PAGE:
Caught by the River

Beyond the Fell Wall

Sue Brooks | 5th November 2015

Beyond the Fell Wall
by Richard Skelton
Little Toller Books. Hardback, 184 pages. Out now.

Review by Sue Brooks

Richard Skelton has described his work as “a sequence of invocations on universal themes including conversations with non-human persons – the community of others who comprise the living landscape.” Taking part as a reader or listener can be a disturbing experience. Language and landscape become interchangeable, mind-altering. Only by entering repeatedly with care and attention can there be any understanding.

Beyond The Fell Wall is the most recent in the sequence which began in 2011, when he and Autumn Richardson were living in a remote cottage in W. Cumbria. This year they have moved on: their work there having come to an end. But there is no sense of work being “finished”. The process remains unchanged and ever changing, one giving birth to another. The present incarnation covers ground familiar from earlier publications, such as Wolfhau and Memorious Earth, but with a profoundly different focus.

It was a while before I could grasp why I found this book so unsettling.
The making of a wall: stones added to stones.
Place your thoughts with them. Release them. Let them be gradually laid to rest.

The first time I reached this point on the penultimate page, I could find no rest. Back to the beginning then, where the wall is a lure, a line cast into my waters, it worms up the fell side and over into the beyond, and I am hooked. Back to the beginning more than once, knowing that I too, was hooked – and floundering. I opened the book at random – There are certain places, conjunctions of line and contour, where thoughts settle and cohere, and equally there are other places in which the same thoughts come undone and fall apart. I seemed to be approaching the Beyond and drawing back, turning and straying further off the path.

On another occasion I hold the book in both hands. (It’s only a book…) It is small and beautifully proportioned. The jacket is water-coloured in greens, yellows and black with a surreal cairn of large stones in the foreground, leaning over the profile of an animal skull. Grass is growing on the near side of the wall and on the far side a four-legged creature stands patiently. I open the book, slowly, attentively, and something changes. Less resistance perhaps, more openness, a sense of entering. And I notice for the first time how the words appear on the blank pages. For Autumn on the first, the wall is a lure…on the third, a total of 38 on the fifth, 54 on the seventh. The body of the text, marked by Roman numerals, starts on the thirteenth. It all feels absurdly significant, as though I am taking part in an important ritual.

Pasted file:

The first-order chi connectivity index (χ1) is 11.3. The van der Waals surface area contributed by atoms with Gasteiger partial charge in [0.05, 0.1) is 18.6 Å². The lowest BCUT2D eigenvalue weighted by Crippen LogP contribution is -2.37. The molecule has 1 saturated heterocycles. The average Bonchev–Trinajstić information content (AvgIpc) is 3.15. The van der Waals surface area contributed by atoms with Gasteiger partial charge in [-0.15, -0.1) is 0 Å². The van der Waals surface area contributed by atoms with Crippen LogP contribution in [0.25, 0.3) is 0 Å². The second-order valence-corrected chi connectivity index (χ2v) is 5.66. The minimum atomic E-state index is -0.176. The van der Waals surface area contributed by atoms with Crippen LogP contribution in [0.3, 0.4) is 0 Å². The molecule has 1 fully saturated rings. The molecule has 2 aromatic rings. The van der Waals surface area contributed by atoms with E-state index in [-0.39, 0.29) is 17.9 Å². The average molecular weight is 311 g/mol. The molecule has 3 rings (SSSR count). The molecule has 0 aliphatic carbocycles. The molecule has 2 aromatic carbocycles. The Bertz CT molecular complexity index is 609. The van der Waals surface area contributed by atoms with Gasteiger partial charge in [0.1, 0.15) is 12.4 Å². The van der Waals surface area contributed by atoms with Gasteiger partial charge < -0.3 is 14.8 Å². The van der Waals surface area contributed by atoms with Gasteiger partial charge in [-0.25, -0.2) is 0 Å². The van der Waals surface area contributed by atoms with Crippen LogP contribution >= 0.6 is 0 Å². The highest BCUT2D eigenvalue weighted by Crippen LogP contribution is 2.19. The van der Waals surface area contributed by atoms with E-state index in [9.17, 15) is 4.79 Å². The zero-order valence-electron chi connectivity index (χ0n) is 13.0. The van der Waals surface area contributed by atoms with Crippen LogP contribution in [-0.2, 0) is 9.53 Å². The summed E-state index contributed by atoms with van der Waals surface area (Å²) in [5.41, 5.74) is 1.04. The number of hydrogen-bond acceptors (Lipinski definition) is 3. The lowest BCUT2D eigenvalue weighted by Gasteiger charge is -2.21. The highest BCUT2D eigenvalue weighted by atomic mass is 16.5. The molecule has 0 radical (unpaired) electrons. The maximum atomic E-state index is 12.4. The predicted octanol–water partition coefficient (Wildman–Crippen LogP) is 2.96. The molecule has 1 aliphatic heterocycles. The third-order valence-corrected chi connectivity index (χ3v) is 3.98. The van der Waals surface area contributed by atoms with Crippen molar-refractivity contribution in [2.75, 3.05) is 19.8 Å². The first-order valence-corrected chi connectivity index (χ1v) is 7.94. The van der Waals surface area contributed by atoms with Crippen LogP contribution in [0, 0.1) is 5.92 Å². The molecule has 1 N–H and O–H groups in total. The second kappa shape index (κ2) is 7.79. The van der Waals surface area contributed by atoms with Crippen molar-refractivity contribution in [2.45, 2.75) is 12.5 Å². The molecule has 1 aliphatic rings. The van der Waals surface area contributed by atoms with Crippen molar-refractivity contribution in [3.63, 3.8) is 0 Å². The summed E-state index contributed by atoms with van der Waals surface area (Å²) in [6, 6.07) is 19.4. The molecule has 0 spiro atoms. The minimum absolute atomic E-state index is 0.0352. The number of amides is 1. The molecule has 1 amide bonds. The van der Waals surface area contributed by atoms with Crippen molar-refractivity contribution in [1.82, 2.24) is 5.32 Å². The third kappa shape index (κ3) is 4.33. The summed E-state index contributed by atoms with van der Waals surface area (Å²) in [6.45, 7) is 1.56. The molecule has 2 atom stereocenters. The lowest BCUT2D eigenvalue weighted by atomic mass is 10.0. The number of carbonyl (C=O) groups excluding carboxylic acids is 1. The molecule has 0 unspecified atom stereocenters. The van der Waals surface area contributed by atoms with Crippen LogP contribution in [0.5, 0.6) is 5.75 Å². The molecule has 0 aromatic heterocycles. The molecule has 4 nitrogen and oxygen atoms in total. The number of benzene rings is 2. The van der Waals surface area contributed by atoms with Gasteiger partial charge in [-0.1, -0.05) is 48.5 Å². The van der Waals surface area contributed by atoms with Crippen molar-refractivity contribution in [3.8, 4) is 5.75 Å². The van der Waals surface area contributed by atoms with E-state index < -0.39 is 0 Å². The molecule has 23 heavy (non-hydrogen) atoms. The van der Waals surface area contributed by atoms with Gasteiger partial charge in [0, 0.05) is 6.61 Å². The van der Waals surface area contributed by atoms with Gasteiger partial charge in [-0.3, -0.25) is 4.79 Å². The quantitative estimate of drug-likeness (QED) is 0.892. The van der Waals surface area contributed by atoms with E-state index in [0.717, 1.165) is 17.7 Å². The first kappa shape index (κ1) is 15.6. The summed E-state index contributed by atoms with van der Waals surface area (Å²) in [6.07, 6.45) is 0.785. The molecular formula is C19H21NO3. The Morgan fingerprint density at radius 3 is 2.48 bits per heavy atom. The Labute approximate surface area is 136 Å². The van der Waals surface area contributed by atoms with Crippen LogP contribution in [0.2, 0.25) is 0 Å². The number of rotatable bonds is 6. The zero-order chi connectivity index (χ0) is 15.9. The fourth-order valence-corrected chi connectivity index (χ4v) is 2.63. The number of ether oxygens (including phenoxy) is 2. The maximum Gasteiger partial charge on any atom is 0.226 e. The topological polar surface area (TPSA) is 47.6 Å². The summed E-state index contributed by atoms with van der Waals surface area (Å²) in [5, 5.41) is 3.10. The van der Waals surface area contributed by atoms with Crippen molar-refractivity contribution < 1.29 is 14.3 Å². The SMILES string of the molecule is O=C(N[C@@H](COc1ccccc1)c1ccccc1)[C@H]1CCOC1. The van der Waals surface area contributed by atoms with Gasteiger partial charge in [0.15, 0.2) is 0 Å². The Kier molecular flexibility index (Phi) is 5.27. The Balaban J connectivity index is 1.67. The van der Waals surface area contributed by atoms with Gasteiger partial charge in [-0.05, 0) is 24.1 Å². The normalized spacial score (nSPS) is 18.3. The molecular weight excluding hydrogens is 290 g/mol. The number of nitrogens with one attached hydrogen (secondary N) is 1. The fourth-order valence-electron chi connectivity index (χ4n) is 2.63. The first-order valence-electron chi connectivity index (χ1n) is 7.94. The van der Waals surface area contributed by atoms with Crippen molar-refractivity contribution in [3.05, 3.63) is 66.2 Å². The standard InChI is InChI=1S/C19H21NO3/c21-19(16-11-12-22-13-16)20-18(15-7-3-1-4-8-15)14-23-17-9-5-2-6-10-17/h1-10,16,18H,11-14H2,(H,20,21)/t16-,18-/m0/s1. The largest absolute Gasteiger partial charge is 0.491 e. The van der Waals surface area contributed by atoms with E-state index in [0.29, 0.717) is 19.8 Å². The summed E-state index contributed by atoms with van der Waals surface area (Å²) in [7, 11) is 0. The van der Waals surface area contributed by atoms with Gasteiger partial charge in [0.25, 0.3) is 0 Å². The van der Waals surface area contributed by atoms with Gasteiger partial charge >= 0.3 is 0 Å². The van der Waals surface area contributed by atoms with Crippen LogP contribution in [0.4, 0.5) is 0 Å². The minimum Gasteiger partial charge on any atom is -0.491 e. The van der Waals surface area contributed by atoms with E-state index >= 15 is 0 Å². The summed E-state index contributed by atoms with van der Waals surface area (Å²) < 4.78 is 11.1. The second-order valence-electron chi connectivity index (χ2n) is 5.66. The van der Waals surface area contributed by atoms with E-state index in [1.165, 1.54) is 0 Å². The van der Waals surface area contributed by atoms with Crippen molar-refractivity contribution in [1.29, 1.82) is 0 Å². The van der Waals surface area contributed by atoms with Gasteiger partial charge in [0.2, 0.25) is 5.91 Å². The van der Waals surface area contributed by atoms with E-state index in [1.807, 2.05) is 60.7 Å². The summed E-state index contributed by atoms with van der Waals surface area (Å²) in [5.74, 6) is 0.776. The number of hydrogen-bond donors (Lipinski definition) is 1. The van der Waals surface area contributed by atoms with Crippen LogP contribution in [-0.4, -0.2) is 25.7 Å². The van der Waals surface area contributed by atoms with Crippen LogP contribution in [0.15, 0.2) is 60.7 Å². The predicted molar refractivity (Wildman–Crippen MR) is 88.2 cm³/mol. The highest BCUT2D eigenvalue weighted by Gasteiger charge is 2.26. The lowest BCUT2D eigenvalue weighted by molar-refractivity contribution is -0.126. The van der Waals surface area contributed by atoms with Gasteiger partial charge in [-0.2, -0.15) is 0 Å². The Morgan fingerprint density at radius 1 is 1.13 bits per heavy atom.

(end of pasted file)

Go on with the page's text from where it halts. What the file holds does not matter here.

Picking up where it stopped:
I began to see the structure, the intricacies of the composition. How the first two poems – 38 words and 54 respectively – give birth to the five that follow, words like seeds that take root in a new place: clear, subtle,rest,laying,drawn,balance,ornament, stolen,beyond. Or – the foundation stones of a wall. The poems as Shiners and Jumpers, the prose passages as Heartings and Copings. A new vocabulary is needed for this wall building. It appears as summoned: Towards a Lithical Vocabulary 1-111 from the Greek logos (stone). The words arranged on the page to create wall-spaces, according to size and meaning.

In this ritual there are invocations and acts of propitiation. They take the form of list-poems of field names, carefully selected and arranged to echo the poem or passage which precedes them – the appeasement of spirits, meadow stones, hermetic marks. And voices from beyond the pale. Things fall apart and are reassembled. Is there a glimmer then, of something older – some remnant of profane, beautiful knowledge lodged within the wall’s foundations? It feels like a turning point. The mood lightens; there is drift and shift. Samhain approaches as I write – the night when the veil between the worlds is at its thinnest – and I find myself, as the ritual nears its end, chanting the last poem under my breath: work the line/laying stones/somewhere the wall/comes down/is drawn in/ made subtle.

When I come once more to the penultimate page:
The making of a wall: stones added to stones
Align yourself with them
Place your thoughts with them. Release them. Let them be gradually laid to rest
With others

it feels right to do so with the utmost reverence.

I know of no other author, musician, composer, film-maker whose work touches on alchemy in this way. Most of it has been issued on Richard and Autumn’s own labels – Sustain-Release or Corbel Stone Press. Thanks must go to the admirable Little Toller Books who invited Richard to contribute to their monograph series, the brief being “an object of their fascination through which to tell us wider stories about the British Isles.” Deeper, beyond the beyond stories, and an opportunity to reach a wider reading public.

Richard Skelton will be discussing ‘Beyond the Fell Wall’ with Radiohead’s Colin Greenwood at our Bush Hall event on 15 November. More information and tickets here

‘Beyond the Fell Wall’ is available in the Caught by the River shop

Sue Brooks on Caught by the River